The Top 5 Energy Sources in the United States

What are the top 5 energy sources in the United States

Although coal and oil are still dominant in terms of consumption, they’ve been declining recently and natural gas is on the rise. In recent years, the share of oil in our energy bill has fluctuated between 35% and 40%. So, which is the best option for our energy needs? Here are some suggestions. Read on to find out more about each of them. And remember to consider their importance.

Natural gas

Natural gas is used for a variety of purposes, from heating homes to generating electricity through gas and steam turbines. In fact, in 2019 natural gas accounted for 12% of U.S. energy consumption. Its clean burning properties make it an excellent choice for heating homes, which are in need of a reliable source of heat. But how does natural gas compare to other energy sources? Let’s explore these issues in more detail.

It is important to remember that fossil fuels still dominate electricity generation in the United States, but shifting from coal to natural gas has been a significant step toward reducing carbon dioxide emissions and pollution. In fact, coal was the main source of electricity generation in 18 states last year, down from 32 in 2001. Experts warn that switching solely to natural gas will not reduce emissions enough to avoid dangerous global warming.


Oil is one of the most abundant energy resources on Earth, making it a necessary part of everyday life. It is used to produce transportation fuel, as well as to generate electricity and heat homes. Petroleum also serves as a feedstock for petrochemicals, which are used to make many products that we use daily. Oil production is also growing, with the U.S. producing almost six billion barrels of crude oil each year.

In the United States, oil and other fossil fuels are the most common sources of energy. These sources are estimated to account for forty percent of the country’s total energy use. The Energy Information Administration estimates that oil is the leading source of energy in the country, with twenty-two percent of the crude oil industry’s capacity located in Texas, Louisiana, and Alaska. Another significant source of energy is coal, which is used in both stationary and portable electric equipment.


Despite coal’s importance in the nation’s energy mix, production has fallen over the past decade. Today, most of U.S. coal is used for electricity production. Demand for electricity has stagnated, the price of natural gas has fallen, and government policy favors alternative energy sources. Coal produced 16% of the nation’s domestic energy in 2018, down from about a quarter a decade ago. The decline in coal production is a direct result of government policies that favor other forms of energy.

Despite these concerns, coal is still an important source of energy in the United States. The United States has over 260 billion tons of coal reserves. About half of coal used domestically comes from U.S. mines. However, renewable energy and nuclear energy are heavily dependent on imported minerals. They produce zero emissions, but also emit harmful chemicals. Nonetheless, there are alternatives that are cleaner, cheaper, and more environmentally-friendly.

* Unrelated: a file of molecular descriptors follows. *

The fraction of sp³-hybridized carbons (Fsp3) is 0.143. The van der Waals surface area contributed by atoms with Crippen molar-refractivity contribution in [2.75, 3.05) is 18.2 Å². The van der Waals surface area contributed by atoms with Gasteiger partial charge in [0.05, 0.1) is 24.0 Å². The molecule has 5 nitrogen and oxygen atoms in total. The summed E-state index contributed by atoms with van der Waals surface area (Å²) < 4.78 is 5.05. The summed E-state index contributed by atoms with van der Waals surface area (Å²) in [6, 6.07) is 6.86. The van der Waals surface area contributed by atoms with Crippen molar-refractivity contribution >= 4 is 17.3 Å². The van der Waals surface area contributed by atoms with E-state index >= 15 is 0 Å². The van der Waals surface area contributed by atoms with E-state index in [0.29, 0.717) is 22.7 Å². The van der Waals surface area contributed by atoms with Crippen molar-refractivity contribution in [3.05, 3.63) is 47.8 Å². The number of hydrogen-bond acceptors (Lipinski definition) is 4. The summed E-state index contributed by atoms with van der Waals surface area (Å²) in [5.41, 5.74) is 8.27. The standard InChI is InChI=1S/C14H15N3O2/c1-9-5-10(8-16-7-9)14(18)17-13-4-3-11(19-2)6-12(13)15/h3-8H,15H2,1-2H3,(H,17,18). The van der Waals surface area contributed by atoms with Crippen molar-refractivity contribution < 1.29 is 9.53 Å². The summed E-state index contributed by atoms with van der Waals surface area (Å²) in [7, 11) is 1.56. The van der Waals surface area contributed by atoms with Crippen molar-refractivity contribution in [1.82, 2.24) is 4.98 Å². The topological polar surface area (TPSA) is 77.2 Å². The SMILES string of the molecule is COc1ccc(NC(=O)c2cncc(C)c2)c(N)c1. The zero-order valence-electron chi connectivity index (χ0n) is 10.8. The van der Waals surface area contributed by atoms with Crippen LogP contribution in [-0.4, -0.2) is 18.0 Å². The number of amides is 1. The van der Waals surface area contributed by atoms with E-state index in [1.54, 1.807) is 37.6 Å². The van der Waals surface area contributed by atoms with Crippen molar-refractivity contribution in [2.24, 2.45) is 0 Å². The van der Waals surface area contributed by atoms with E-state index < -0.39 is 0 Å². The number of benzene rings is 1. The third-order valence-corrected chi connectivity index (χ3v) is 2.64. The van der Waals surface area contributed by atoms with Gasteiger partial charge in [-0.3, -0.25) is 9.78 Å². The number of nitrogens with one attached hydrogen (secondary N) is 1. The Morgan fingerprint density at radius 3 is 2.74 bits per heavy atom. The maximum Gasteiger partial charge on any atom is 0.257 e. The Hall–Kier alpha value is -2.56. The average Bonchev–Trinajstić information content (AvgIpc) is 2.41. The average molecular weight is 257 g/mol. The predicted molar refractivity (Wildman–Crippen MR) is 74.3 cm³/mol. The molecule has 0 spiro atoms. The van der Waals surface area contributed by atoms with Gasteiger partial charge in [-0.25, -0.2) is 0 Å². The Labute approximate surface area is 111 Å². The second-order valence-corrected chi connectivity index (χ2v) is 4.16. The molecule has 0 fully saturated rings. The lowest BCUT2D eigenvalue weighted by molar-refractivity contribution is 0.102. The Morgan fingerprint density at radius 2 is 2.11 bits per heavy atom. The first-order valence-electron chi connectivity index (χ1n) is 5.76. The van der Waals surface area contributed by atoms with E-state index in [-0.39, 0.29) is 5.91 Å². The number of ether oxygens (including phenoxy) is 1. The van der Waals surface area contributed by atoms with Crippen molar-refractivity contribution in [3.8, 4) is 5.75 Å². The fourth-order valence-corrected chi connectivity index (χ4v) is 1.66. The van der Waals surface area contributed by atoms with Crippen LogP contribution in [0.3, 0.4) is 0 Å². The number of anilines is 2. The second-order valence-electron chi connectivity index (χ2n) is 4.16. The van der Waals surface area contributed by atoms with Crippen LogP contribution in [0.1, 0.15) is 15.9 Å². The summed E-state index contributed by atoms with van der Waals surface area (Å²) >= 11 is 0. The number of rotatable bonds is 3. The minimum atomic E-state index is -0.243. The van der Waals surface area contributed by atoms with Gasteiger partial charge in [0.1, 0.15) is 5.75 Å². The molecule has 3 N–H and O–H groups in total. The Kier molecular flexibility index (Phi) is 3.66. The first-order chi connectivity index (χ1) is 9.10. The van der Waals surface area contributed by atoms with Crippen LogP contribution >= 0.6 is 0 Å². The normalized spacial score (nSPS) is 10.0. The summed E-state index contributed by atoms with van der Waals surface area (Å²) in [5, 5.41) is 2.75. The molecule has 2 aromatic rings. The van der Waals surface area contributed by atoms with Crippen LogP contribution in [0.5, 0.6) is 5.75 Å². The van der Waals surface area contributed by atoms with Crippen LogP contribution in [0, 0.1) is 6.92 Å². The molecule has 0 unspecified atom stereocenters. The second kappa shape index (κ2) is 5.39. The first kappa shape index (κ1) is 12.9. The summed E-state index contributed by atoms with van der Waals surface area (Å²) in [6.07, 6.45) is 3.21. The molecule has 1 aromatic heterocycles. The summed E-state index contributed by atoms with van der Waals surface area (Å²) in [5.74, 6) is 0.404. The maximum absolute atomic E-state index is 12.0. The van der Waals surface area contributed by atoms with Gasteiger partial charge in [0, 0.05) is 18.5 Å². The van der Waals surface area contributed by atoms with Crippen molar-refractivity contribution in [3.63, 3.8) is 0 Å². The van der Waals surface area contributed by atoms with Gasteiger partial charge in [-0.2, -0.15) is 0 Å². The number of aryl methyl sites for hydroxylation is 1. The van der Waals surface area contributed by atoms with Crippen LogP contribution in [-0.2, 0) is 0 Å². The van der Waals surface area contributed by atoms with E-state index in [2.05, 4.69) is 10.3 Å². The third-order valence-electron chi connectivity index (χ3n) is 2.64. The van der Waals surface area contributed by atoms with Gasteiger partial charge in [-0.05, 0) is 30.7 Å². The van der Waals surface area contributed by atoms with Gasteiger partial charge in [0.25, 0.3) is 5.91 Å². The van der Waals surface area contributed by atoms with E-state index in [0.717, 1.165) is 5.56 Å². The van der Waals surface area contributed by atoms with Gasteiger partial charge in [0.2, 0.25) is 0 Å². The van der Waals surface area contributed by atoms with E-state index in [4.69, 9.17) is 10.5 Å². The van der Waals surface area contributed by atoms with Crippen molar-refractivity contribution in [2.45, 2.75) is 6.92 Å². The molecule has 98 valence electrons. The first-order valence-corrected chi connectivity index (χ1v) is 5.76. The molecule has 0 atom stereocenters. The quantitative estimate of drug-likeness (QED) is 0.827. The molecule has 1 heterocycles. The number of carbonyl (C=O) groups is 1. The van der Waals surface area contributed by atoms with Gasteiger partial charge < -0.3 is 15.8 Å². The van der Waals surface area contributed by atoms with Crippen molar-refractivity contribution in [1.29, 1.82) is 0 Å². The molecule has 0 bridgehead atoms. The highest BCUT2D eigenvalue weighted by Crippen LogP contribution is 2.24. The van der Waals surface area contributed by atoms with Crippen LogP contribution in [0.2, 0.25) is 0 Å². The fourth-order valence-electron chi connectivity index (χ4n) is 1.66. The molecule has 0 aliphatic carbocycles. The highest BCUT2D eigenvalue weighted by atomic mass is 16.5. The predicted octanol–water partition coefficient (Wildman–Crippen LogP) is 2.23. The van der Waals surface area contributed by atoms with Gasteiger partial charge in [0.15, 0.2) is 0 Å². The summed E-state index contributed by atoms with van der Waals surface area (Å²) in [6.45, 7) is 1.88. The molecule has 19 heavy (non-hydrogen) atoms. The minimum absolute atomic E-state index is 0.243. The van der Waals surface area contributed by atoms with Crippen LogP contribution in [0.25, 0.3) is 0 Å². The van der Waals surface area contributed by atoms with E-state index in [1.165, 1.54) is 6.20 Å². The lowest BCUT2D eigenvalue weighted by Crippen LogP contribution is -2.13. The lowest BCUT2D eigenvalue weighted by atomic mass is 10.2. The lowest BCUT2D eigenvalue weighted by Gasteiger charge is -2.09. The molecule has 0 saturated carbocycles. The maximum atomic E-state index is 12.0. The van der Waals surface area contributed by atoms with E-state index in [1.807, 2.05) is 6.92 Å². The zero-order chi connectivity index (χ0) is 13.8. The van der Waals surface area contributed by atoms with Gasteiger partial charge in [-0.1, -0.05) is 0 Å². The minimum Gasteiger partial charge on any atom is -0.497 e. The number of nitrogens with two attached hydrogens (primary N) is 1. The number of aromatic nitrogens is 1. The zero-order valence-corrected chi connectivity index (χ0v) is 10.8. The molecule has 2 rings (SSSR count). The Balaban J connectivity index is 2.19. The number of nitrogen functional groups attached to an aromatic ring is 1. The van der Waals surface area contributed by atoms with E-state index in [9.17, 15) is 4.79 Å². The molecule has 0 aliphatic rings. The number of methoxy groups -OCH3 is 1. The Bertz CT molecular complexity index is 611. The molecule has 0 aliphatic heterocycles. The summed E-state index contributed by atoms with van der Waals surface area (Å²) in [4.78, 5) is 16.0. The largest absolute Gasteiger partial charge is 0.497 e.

Nuclear power

Although there are concerns about the environmental impact of nuclear power, it is far less harmful than fossil fuels. The waste from nuclear plants is kept safely out of the environment, and nuclear power requires less land than other energy sources. Additionally, nuclear power can produce more electricity on less land than other clean air sources. Some processes of nuclear energy do emit pollutants, but these are very small in comparison to the harmful effects of fossil fuels.

Since commercial nuclear power plants began operating in 1957, U.S. nuclear power production has increased steadily, despite several issues associated with reactor performance. It has increased dramatically through the 1990s and early 2000s, but has plateaued since then. In 2021, U.S. nuclear electricity production will amount to 778 billion kilowatt-hours, equivalent to 8.13 quads. In the United States, reactors are still operating at 92% of the time, providing about one-fifth of the nation’s electric power.

Solar power

The vast resources of solar energy can be harnessed anywhere in the United States. The amount of sunlight that reaches a location depends on the geographic location, time of day and weather conditions. Solar photovoltaics (PV) are one of the fastest growing energy sources in the world. In 2020, solar energy will generate 139 GW of capacity worldwide. That’s 760 GW more than coal or nuclear power combined.

As one of the world’s most abundant natural resources, sunlight provides more than enough energy to meet all of the nation’s electricity needs. In fact, it is so abundant that scientists estimate that it falls on the earth’s surface more than everyone uses in an entire year. Solar technologies can capture the energy contained in the sun to produce electricity, light, heat water for domestic use and more.

Tidal energy

When the tides go high and low, tidal turbines produce electricity. Since the tides follow predictable cycles, tidal turbines can produce large amounts of electricity. However, to be effective, the tidal turbines must be installed at a location that has an adequate difference between tide heights and the amount of energy needed to power the grid.

There are currently a handful of tidal power stations in operation across the world. Two such facilities in the United States, Rance Tidal Power Station and Sihwa Lake Tidal Power Station, generate enough energy to power 94,507 U.S. homes for a year. Tidal energy is highly reliable and carbon free, but the technology can affect the surrounding ecosystem.